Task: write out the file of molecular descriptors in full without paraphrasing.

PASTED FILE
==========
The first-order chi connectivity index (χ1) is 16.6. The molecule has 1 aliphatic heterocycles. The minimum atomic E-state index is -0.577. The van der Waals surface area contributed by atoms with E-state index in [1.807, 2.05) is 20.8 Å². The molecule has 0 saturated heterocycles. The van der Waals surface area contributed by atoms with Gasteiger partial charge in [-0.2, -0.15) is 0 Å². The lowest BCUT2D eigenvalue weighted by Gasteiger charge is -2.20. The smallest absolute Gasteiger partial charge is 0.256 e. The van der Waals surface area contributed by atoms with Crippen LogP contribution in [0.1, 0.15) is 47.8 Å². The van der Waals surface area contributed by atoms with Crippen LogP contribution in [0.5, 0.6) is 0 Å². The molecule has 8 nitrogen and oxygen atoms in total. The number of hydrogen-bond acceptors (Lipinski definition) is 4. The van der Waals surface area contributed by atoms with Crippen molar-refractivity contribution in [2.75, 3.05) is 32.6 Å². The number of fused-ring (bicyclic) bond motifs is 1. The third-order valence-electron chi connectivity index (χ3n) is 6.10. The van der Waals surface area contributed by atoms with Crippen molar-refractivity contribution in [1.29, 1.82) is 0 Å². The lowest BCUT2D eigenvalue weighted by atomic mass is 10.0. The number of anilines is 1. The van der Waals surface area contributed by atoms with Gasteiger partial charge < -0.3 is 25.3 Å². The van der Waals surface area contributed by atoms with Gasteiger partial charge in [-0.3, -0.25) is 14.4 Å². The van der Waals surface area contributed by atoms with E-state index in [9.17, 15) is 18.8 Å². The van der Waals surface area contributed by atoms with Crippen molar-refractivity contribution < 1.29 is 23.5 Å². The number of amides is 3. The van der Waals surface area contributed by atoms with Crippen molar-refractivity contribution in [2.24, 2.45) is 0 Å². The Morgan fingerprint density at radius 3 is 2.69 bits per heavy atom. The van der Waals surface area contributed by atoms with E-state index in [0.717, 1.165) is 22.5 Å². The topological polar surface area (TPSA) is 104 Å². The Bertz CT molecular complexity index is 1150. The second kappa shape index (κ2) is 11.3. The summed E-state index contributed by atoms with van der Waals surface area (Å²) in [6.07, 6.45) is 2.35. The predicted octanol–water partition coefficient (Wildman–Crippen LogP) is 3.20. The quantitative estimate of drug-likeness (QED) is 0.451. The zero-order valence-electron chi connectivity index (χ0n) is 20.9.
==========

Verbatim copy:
The first-order chi connectivity index (χ1) is 16.6. The molecule has 1 aliphatic heterocycles. The minimum atomic E-state index is -0.577. The van der Waals surface area contributed by atoms with E-state index in [1.807, 2.05) is 20.8 Å². The molecule has 0 saturated heterocycles. The van der Waals surface area contributed by atoms with Gasteiger partial charge in [-0.2, -0.15) is 0 Å². The lowest BCUT2D eigenvalue weighted by Gasteiger charge is -2.20. The smallest absolute Gasteiger partial charge is 0.256 e. The van der Waals surface area contributed by atoms with Crippen LogP contribution in [0.1, 0.15) is 47.8 Å². The van der Waals surface area contributed by atoms with Crippen LogP contribution in [0.5, 0.6) is 0 Å². The molecule has 8 nitrogen and oxygen atoms in total. The number of hydrogen-bond acceptors (Lipinski definition) is 4. The van der Waals surface area contributed by atoms with Crippen molar-refractivity contribution in [2.75, 3.05) is 32.6 Å². The number of fused-ring (bicyclic) bond motifs is 1. The third-order valence-electron chi connectivity index (χ3n) is 6.10. The van der Waals surface area contributed by atoms with Crippen molar-refractivity contribution in [1.29, 1.82) is 0 Å². The lowest BCUT2D eigenvalue weighted by atomic mass is 10.0. The number of anilines is 1. The van der Waals surface area contributed by atoms with Gasteiger partial charge < -0.3 is 25.3 Å². The van der Waals surface area contributed by atoms with Gasteiger partial charge in [-0.3, -0.25) is 14.4 Å². The van der Waals surface area contributed by atoms with E-state index in [9.17, 15) is 18.8 Å². The van der Waals surface area contributed by atoms with Crippen molar-refractivity contribution < 1.29 is 23.5 Å². The number of amides is 3. The van der Waals surface area contributed by atoms with Crippen molar-refractivity contribution in [2.24, 2.45) is 0 Å². The Morgan fingerprint density at radius 3 is 2.69 bits per heavy atom. The van der Waals surface area contributed by atoms with E-state index in [0.717, 1.165) is 22.5 Å². The topological polar surface area (TPSA) is 104 Å². The Bertz CT molecular complexity index is 1150. The second kappa shape index (κ2) is 11.3. The summed E-state index contributed by atoms with van der Waals surface area (Å²) in [6.07, 6.45) is 2.35. The predicted octanol–water partition coefficient (Wildman–Crippen LogP) is 3.20. The quantitative estimate of drug-likeness (QED) is 0.451. The zero-order valence-electron chi connectivity index (χ0n) is 20.9.